Investing “In the Now”
It’s not really a con job: it’s just the way they look at it. When our friends, the mutual funds salesmen, try to persuade us to buy stocks and hold them for the long term, they refer to statistics that show the Dow Jones Industrial Average at 40 at the very low in 1932; and they compare that to its current level at about 12,000. If we bought “The Dow” from that 1932 low, any time during the next 68 years, we would have done just fine. (For the record, in 2000, 68 years after the 1932 low, the DJII was about 11,000.) Their point is that US stocks are in a long term up trend and we should just buy them and hold them – and just keep on buying over the years. It’s a sales pitch that has a certain appeal for those who don’t want to think too much about their investing. The frustrating part is that the Dow was around 11,000 in 1999, 2000 and 2001. After a series of wild ups and downs, it has provided only 1 or 2% annual capital gain for the 10 years since then. If you had the misfortune to own the S&P 500 instead of the Dow, (the 500 biggest stocks in the USA instead of only the 30 biggest), your capital gain would have been a loss. Statistically, it’s not a con job, but it feels like one to those who have held US stocks for the past 10 years.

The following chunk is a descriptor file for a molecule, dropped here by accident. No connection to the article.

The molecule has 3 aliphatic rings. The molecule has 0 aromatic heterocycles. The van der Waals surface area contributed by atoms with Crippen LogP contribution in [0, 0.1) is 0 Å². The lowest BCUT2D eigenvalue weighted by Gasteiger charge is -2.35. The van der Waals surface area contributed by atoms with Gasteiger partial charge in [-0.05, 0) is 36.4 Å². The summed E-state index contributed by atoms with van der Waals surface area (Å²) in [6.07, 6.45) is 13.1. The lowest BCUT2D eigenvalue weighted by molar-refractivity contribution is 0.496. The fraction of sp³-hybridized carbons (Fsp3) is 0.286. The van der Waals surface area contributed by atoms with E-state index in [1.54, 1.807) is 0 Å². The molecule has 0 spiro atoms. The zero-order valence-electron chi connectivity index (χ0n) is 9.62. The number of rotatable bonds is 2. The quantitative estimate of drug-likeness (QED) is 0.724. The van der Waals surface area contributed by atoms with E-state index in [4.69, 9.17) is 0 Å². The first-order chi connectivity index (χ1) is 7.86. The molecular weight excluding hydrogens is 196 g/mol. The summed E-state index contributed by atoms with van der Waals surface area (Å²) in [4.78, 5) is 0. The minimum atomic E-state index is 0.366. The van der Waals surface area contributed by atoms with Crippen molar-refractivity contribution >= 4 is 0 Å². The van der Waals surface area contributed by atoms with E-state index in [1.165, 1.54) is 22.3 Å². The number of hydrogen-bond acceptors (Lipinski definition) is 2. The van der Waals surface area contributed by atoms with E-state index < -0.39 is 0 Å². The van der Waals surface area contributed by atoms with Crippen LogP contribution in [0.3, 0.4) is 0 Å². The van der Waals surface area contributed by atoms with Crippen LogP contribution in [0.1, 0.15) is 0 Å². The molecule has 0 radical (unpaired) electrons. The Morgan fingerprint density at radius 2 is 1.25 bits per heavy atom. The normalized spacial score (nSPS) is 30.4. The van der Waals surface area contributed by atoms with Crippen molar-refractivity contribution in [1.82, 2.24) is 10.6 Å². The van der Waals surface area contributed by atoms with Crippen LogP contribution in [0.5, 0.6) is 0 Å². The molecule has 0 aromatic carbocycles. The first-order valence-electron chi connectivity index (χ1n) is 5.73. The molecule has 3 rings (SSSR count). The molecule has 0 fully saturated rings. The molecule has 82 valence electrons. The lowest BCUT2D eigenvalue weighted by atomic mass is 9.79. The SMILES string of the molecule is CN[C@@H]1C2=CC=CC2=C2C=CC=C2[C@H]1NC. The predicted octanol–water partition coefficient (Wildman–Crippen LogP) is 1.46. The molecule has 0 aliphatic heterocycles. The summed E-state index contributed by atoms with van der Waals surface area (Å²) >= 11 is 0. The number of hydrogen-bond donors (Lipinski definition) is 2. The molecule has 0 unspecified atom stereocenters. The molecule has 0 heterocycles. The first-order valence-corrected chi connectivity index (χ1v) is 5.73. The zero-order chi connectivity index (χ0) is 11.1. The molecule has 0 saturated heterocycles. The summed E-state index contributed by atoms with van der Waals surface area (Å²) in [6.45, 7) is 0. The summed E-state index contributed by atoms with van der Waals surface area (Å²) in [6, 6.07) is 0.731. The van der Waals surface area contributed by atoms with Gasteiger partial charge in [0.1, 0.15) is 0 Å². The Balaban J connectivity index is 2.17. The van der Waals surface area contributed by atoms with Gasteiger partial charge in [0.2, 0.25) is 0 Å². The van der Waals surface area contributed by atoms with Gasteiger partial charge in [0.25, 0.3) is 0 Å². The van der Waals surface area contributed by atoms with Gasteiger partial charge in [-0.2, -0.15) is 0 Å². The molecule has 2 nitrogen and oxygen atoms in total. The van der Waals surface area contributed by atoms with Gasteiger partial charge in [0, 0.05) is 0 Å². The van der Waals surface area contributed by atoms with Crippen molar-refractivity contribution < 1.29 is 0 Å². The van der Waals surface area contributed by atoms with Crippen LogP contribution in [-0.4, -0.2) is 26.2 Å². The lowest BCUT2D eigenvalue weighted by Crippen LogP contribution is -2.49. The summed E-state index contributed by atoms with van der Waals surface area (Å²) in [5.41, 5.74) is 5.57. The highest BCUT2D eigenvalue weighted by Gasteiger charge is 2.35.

The problem for the financial planner/mutual funds salesmen is their time horizon. Most investors who are planning their retirement have shorter time horizons than 68 years. Most of us consider 10 years to be “long term” enough.
What was the top performing investment during these 10 years of stock market mediocrity? Gold has been in an up trend since 1999 when it had dipped below $300 US per ounce. Now it’s over $1500 per ounce. That’s over 500%!
This chart of the price of one ounce of gold, measured in US dollars, is the classic investment up trend of our era. It illustrates CastleMoore’s investment approach: own investments that are in up trends and hold them until the up trend is over. Simple logic.